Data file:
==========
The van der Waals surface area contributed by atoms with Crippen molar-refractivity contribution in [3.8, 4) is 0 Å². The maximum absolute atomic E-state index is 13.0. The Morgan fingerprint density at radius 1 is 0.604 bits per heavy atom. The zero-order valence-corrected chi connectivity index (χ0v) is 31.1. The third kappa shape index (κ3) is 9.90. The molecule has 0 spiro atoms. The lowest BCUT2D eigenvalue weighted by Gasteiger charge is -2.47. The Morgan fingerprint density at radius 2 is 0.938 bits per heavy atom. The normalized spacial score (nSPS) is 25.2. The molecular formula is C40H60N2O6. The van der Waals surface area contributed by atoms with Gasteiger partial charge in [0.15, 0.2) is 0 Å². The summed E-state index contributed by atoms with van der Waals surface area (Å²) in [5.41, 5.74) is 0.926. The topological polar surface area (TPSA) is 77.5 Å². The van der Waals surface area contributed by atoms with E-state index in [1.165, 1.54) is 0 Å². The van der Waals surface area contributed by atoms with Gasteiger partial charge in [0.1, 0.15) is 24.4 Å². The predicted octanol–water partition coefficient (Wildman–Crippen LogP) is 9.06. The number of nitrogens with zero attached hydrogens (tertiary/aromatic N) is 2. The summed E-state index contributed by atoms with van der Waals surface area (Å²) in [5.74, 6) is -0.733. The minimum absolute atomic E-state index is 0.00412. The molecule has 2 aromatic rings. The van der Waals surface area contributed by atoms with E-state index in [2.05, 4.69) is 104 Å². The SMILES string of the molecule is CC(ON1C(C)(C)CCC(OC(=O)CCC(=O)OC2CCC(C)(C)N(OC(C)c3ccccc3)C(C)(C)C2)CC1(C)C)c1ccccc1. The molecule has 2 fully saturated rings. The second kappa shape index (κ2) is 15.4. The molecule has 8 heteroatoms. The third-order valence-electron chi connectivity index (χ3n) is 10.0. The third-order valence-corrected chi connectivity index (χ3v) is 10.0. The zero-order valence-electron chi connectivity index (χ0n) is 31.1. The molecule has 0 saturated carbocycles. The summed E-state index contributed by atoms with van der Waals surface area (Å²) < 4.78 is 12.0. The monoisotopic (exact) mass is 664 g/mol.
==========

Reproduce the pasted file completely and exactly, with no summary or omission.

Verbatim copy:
The van der Waals surface area contributed by atoms with Crippen molar-refractivity contribution in [3.8, 4) is 0 Å². The maximum absolute atomic E-state index is 13.0. The Morgan fingerprint density at radius 1 is 0.604 bits per heavy atom. The zero-order valence-corrected chi connectivity index (χ0v) is 31.1. The third kappa shape index (κ3) is 9.90. The molecule has 0 spiro atoms. The lowest BCUT2D eigenvalue weighted by Gasteiger charge is -2.47. The Morgan fingerprint density at radius 2 is 0.938 bits per heavy atom. The normalized spacial score (nSPS) is 25.2. The molecular formula is C40H60N2O6. The van der Waals surface area contributed by atoms with Gasteiger partial charge in [0.15, 0.2) is 0 Å². The summed E-state index contributed by atoms with van der Waals surface area (Å²) in [5.41, 5.74) is 0.926. The topological polar surface area (TPSA) is 77.5 Å². The van der Waals surface area contributed by atoms with E-state index in [1.165, 1.54) is 0 Å². The van der Waals surface area contributed by atoms with Gasteiger partial charge in [0.1, 0.15) is 24.4 Å². The predicted octanol–water partition coefficient (Wildman–Crippen LogP) is 9.06. The number of nitrogens with zero attached hydrogens (tertiary/aromatic N) is 2. The summed E-state index contributed by atoms with van der Waals surface area (Å²) in [5.74, 6) is -0.733. The minimum absolute atomic E-state index is 0.00412. The molecule has 2 aromatic rings. The van der Waals surface area contributed by atoms with E-state index in [2.05, 4.69) is 104 Å². The SMILES string of the molecule is CC(ON1C(C)(C)CCC(OC(=O)CCC(=O)OC2CCC(C)(C)N(OC(C)c3ccccc3)C(C)(C)C2)CC1(C)C)c1ccccc1. The molecule has 2 fully saturated rings. The second kappa shape index (κ2) is 15.4. The molecule has 8 heteroatoms. The third-order valence-electron chi connectivity index (χ3n) is 10.0. The third-order valence-corrected chi connectivity index (χ3v) is 10.0. The zero-order valence-electron chi connectivity index (χ0n) is 31.1. The molecule has 0 saturated carbocycles. The summed E-state index contributed by atoms with van der Waals surface area (Å²) < 4.78 is 12.0. The monoisotopic (exact) mass is 664 g/mol.